Additionally, the company offers subsidized childcare for its employees and their friends and family members. The daycare is accredited for early childhood education and includes everything from an organic garden to a pint-sized gym.
If that's not impressive enough, each employee is entitled to a six-week paid sabbatical after seven years of employment. "Benefits don't have to cost anything," Cleary said, "but they have to be thoughtful."
"It's really about purpose, not profit," Cleary said. "For Gary and Kit, shareholder value is about making progress against all of the [five aspirations]. I don't know why more companies don't get it."
Around 80 percent of people hate their jobs, Cleary continued, compared to the measly 5 percent turnover rate seen at Clif Bar. That's because -- who'd have thought -- creating values centered around more than profit and encouraging employees to jump on-board leads to a more satisfied and productive workforce.
"It takes courage and it may be a bumpy road, but do I think big companies can run this way? Absolutely, because the engagement you get is so incredible."
After turning over the CEO reins to Kevin Cleary, Clif Bar co-owners Gary and Kit were ready for a new challenge: food and wine.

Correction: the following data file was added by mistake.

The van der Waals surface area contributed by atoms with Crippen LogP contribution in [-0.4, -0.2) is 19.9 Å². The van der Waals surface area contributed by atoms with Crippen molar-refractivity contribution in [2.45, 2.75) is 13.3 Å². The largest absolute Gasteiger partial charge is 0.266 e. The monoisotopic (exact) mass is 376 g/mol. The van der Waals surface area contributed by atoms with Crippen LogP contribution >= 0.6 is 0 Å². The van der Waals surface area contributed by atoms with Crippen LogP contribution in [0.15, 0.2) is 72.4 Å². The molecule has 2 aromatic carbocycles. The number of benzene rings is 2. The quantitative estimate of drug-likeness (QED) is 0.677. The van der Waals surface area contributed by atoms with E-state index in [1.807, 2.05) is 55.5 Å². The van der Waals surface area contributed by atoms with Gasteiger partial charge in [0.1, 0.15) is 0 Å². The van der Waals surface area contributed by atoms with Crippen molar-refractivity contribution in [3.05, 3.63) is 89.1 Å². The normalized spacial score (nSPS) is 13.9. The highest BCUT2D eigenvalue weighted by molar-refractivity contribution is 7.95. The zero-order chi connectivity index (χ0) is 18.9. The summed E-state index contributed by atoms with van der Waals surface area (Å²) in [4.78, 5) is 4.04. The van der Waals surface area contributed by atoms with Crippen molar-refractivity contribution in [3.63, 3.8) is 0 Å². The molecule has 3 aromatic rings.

While the Clif Family Winery and Farm was founded in 2004, it has flourished in recent years, in line with Gary and Kit’s departure from the day-to-day at Clif Bar. The three-acre farm grows a variety of heirloom veggies including tomatoes, corn and peppers that are used to stock their popular Bruschetteria food truck, which is often found stationed outside their tasting room, Velo Vino.
Click here for an up-close look inside the farm, and learn why Gary and Kit decided to pursue organic agriculture.
Images courtesy of Clif Bar & Co.
Mary Mazzoni is the senior editor of TriplePundit and director of TriplePundit's Brand Studio. She is based in Philadelphia and loves to travel, spend time outdoors and experiment with vegetarian recipes in the kitchen. Along with TriplePundit, her recent work can be found in Conscious Company and VICE’s Motherboard.